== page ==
California Study Questions Validity of Gains Under NCLB
Student progress in reading has stagnated and in some cases declined since the passage of the No Child Left Behind Act, says a study released last week that examines test scores in a dozen states and finds that their gains are often exaggerated as a result of overly easy exams.
The report, issued by researchers at three universities in California, compares 4th graders’ reading and math scores on individual, state-designed assessments with those on the National Assessment of Educational Progress.
The study points to the disparities between the percentage of students many of those states deem to be at least “proficient” in reading and math and those achieving that distinction on NAEP.
The study also found that states made stronger average annual gains in reading on the NAEP in the decade before the No Child Left Behind law took effect, in 2002.
Which Scores to Trust
States were more successful in sustaining their progress in math after the far-reaching, 4½-year-old law took effect, the study found, though their NAEP gains were more modest than those reported on individual state tests.
The report, “Is the No Child Left Behind Act Working? The Reliability of How States Track Achievement,” was released by Policy Analysis for California Education, or PACE, a research center affiliated with the University of California’s Berkeley and Davis campuses and Stanford University.
“Testing was sold to parents and the public as a way to tell whether student achievement was going up or down,” Bruce Fuller, a UC- Berkeley professor of education and one of the report’s authors, said in an interview. “Parents and policymakers and journalists should not trust state test-score results. They should place them alongside national test-score results.”
Valerie L. Smith, a spokeswoman for the U.S. Department of Education, disputed the report’s findings, noting recent progress in nationwide NAEP reading scores, especially among minority students. She noted that No Child Left Behind requires states to participate in NAEP as a way to ensure that states are held to account.
“The fact that state scores have risen more quickly than NAEP scores does nothing to diminish the gains we have seen on both state and NAEP [tests],” Ms. Smith said in a statement.
States craft their own tests in reading and math, which, under the provisions of the federal law, must be given annually in grades 3-8, and at least once in high school. Schools and districts that do not make adequate yearly progress face penalties.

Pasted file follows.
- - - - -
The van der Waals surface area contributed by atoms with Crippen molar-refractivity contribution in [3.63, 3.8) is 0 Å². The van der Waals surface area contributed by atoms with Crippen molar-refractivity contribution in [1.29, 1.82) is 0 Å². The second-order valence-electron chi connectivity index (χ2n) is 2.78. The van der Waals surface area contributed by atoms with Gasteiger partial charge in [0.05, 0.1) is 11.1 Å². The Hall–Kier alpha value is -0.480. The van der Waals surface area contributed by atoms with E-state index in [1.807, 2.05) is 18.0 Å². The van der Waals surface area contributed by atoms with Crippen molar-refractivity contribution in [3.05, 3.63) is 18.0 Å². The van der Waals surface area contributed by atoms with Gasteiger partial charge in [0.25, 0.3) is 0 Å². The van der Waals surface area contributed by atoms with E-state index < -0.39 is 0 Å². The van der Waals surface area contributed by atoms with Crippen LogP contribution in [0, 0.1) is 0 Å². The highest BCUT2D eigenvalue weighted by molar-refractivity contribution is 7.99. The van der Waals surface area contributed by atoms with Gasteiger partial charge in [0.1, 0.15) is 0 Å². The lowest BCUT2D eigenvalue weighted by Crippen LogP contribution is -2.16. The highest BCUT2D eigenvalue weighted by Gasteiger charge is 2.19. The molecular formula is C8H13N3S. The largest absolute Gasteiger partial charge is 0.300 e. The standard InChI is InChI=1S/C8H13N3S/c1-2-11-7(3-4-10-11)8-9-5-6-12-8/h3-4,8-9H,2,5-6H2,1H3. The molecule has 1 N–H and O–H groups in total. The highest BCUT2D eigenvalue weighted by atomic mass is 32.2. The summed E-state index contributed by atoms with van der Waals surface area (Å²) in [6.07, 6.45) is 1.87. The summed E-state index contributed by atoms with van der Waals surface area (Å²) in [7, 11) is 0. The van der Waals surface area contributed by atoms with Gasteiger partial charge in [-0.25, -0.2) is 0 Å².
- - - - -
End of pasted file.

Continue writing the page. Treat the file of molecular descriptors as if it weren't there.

The content and rigor of state tests vary widely, however. To get a true sense of student academic progress across states, federal officials and researchers often turn to the congressionally mandated NAEP, which bills itself as the only nationally representative and continuing sample of student knowledge in various subjects. While almost all students are required to take their states’ assessments, NAEP, often called “the nation’s report card,” tests only a sample of students within states.
State tests and the national assessment judge student scores at different achievement levels. But the PACE study concludes that states set the bar much lower than NAEP does in determining whether students reach at least the “proficient” level.
On average, the proportion of 4th graders considered at least proficient in reading was 35 percentage points higher on the 12 states’ tests than on NAEP. In math, the proportion of students who reached the proficient level was 36 percentage points higher on the state exams than on NAEP.
Some states’ results suggested their achievement levels are relatively close to the NAEP standard, the study found. In Massachusetts, the proportion of 4th graders reaching proficiency in reading was only 10 percentage points higher than that of NAEP, and the gap in math was only 1 point.
One of the states in the study with the largest disparity between its scores and the NAEP is Texas. The percentage of 4th graders considered at least proficient in reading on the Texas state assessment was 55 percentage points higher than on NAEP, and in math, it was 51 points higher than on the national assessment.
Deborah Graves Ratcliffe, a spokeswoman for the Texas Education Agency, said Texas students were more likely to achieve a proficient score on the state assessment because standards and classroom lessons were designed to prepare them for that exam. NAEP is designed independently, rather than adhering to the math and reading content offered in any single state.
“We know our test is based on our standards and does a good job of testing what’s taught in our schools,” Ms. Ratcliffe said. “NAEP is not on the radar screen for a lot of our students.”
Vol. 25, Issue 42, Page 19
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